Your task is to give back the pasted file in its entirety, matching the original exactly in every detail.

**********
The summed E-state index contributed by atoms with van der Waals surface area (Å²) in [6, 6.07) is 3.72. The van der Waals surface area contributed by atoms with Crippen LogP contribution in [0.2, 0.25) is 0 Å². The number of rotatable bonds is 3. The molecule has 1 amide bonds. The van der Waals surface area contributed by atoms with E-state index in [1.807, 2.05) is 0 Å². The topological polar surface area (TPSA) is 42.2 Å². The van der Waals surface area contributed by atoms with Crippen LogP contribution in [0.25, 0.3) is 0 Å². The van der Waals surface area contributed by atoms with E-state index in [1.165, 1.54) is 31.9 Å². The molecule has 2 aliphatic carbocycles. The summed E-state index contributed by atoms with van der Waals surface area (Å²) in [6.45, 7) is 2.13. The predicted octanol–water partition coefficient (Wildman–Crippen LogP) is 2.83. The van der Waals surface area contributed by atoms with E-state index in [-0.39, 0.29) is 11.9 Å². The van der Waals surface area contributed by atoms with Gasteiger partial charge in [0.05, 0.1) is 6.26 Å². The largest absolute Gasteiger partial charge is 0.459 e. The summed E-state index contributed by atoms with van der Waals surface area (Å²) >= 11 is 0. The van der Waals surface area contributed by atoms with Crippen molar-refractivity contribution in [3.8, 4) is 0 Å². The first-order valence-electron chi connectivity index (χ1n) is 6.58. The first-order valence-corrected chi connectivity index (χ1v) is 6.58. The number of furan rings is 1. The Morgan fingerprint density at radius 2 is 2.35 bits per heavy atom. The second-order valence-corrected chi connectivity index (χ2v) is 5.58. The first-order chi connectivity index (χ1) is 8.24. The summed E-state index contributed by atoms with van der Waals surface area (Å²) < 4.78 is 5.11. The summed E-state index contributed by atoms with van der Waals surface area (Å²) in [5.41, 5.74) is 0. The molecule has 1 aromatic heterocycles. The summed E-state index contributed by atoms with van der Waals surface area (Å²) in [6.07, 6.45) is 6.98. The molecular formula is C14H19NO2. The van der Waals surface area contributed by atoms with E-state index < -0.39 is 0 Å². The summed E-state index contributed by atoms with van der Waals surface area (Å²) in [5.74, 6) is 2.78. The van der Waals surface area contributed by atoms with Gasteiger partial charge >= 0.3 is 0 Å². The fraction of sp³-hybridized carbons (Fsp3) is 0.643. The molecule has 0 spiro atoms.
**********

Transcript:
The summed E-state index contributed by atoms with van der Waals surface area (Å²) in [6, 6.07) is 3.72. The van der Waals surface area contributed by atoms with Crippen LogP contribution in [0.2, 0.25) is 0 Å². The number of rotatable bonds is 3. The molecule has 1 amide bonds. The van der Waals surface area contributed by atoms with E-state index in [1.807, 2.05) is 0 Å². The topological polar surface area (TPSA) is 42.2 Å². The van der Waals surface area contributed by atoms with Crippen LogP contribution in [0.25, 0.3) is 0 Å². The van der Waals surface area contributed by atoms with E-state index in [1.165, 1.54) is 31.9 Å². The molecule has 2 aliphatic carbocycles. The summed E-state index contributed by atoms with van der Waals surface area (Å²) in [6.45, 7) is 2.13. The predicted octanol–water partition coefficient (Wildman–Crippen LogP) is 2.83. The van der Waals surface area contributed by atoms with E-state index in [-0.39, 0.29) is 11.9 Å². The van der Waals surface area contributed by atoms with Gasteiger partial charge in [0.05, 0.1) is 6.26 Å². The largest absolute Gasteiger partial charge is 0.459 e. The summed E-state index contributed by atoms with van der Waals surface area (Å²) >= 11 is 0. The van der Waals surface area contributed by atoms with Crippen molar-refractivity contribution in [3.8, 4) is 0 Å². The first-order valence-electron chi connectivity index (χ1n) is 6.58. The first-order valence-corrected chi connectivity index (χ1v) is 6.58. The number of furan rings is 1. The Morgan fingerprint density at radius 2 is 2.35 bits per heavy atom. The second-order valence-corrected chi connectivity index (χ2v) is 5.58. The first-order chi connectivity index (χ1) is 8.24. The summed E-state index contributed by atoms with van der Waals surface area (Å²) < 4.78 is 5.11. The summed E-state index contributed by atoms with van der Waals surface area (Å²) in [5.41, 5.74) is 0. The molecule has 1 aromatic heterocycles. The summed E-state index contributed by atoms with van der Waals surface area (Å²) in [6.07, 6.45) is 6.98. The molecular formula is C14H19NO2. The van der Waals surface area contributed by atoms with E-state index < -0.39 is 0 Å². The summed E-state index contributed by atoms with van der Waals surface area (Å²) in [5.74, 6) is 2.78. The van der Waals surface area contributed by atoms with Gasteiger partial charge >= 0.3 is 0 Å². The fraction of sp³-hybridized carbons (Fsp3) is 0.643. The molecule has 0 spiro atoms.